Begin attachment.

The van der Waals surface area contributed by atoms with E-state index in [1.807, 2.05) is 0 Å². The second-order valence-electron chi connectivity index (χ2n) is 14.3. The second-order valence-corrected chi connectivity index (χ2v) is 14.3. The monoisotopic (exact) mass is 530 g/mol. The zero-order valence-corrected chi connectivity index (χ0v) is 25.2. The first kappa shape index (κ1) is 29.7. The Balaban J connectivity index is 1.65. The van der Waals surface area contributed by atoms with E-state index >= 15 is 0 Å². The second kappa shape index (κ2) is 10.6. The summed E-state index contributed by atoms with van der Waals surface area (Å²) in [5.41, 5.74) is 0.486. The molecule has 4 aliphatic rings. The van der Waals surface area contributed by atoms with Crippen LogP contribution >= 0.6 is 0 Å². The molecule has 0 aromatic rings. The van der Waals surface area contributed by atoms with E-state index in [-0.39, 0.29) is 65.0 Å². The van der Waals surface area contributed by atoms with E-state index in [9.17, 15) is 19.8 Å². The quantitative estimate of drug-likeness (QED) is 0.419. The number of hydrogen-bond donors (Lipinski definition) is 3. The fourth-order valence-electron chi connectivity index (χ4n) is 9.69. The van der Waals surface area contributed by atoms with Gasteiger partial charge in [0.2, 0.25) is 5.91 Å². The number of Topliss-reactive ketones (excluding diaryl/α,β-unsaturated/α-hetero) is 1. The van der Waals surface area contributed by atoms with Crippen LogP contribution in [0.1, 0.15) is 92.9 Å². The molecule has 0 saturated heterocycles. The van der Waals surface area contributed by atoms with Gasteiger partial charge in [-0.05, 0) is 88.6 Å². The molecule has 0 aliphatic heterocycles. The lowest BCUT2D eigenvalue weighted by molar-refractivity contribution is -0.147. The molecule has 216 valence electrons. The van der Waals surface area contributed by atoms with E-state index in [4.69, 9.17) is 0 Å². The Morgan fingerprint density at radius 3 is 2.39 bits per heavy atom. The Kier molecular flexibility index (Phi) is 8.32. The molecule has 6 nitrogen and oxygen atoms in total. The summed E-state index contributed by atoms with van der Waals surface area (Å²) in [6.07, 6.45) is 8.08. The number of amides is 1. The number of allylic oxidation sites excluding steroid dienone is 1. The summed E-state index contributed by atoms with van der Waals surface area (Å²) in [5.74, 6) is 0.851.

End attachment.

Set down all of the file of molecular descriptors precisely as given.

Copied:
The van der Waals surface area contributed by atoms with E-state index in [1.807, 2.05) is 0 Å². The second-order valence-electron chi connectivity index (χ2n) is 14.3. The second-order valence-corrected chi connectivity index (χ2v) is 14.3. The monoisotopic (exact) mass is 530 g/mol. The zero-order valence-corrected chi connectivity index (χ0v) is 25.2. The first kappa shape index (κ1) is 29.7. The Balaban J connectivity index is 1.65. The van der Waals surface area contributed by atoms with E-state index >= 15 is 0 Å². The second kappa shape index (κ2) is 10.6. The summed E-state index contributed by atoms with van der Waals surface area (Å²) in [5.41, 5.74) is 0.486. The molecule has 4 aliphatic rings. The van der Waals surface area contributed by atoms with Crippen LogP contribution >= 0.6 is 0 Å². The molecule has 0 aromatic rings. The van der Waals surface area contributed by atoms with E-state index in [-0.39, 0.29) is 65.0 Å². The van der Waals surface area contributed by atoms with E-state index in [9.17, 15) is 19.8 Å². The quantitative estimate of drug-likeness (QED) is 0.419. The number of hydrogen-bond donors (Lipinski definition) is 3. The fourth-order valence-electron chi connectivity index (χ4n) is 9.69. The van der Waals surface area contributed by atoms with Gasteiger partial charge in [0.2, 0.25) is 5.91 Å². The number of Topliss-reactive ketones (excluding diaryl/α,β-unsaturated/α-hetero) is 1. The van der Waals surface area contributed by atoms with Crippen LogP contribution in [0.1, 0.15) is 92.9 Å². The molecule has 0 saturated heterocycles. The van der Waals surface area contributed by atoms with Gasteiger partial charge in [-0.05, 0) is 88.6 Å². The molecule has 0 aliphatic heterocycles. The lowest BCUT2D eigenvalue weighted by molar-refractivity contribution is -0.147. The molecule has 216 valence electrons. The van der Waals surface area contributed by atoms with E-state index in [4.69, 9.17) is 0 Å². The Morgan fingerprint density at radius 3 is 2.39 bits per heavy atom. The Kier molecular flexibility index (Phi) is 8.32. The molecule has 6 nitrogen and oxygen atoms in total. The summed E-state index contributed by atoms with van der Waals surface area (Å²) in [6.07, 6.45) is 8.08. The number of amides is 1. The number of allylic oxidation sites excluding steroid dienone is 1. The summed E-state index contributed by atoms with van der Waals surface area (Å²) in [5.74, 6) is 0.851.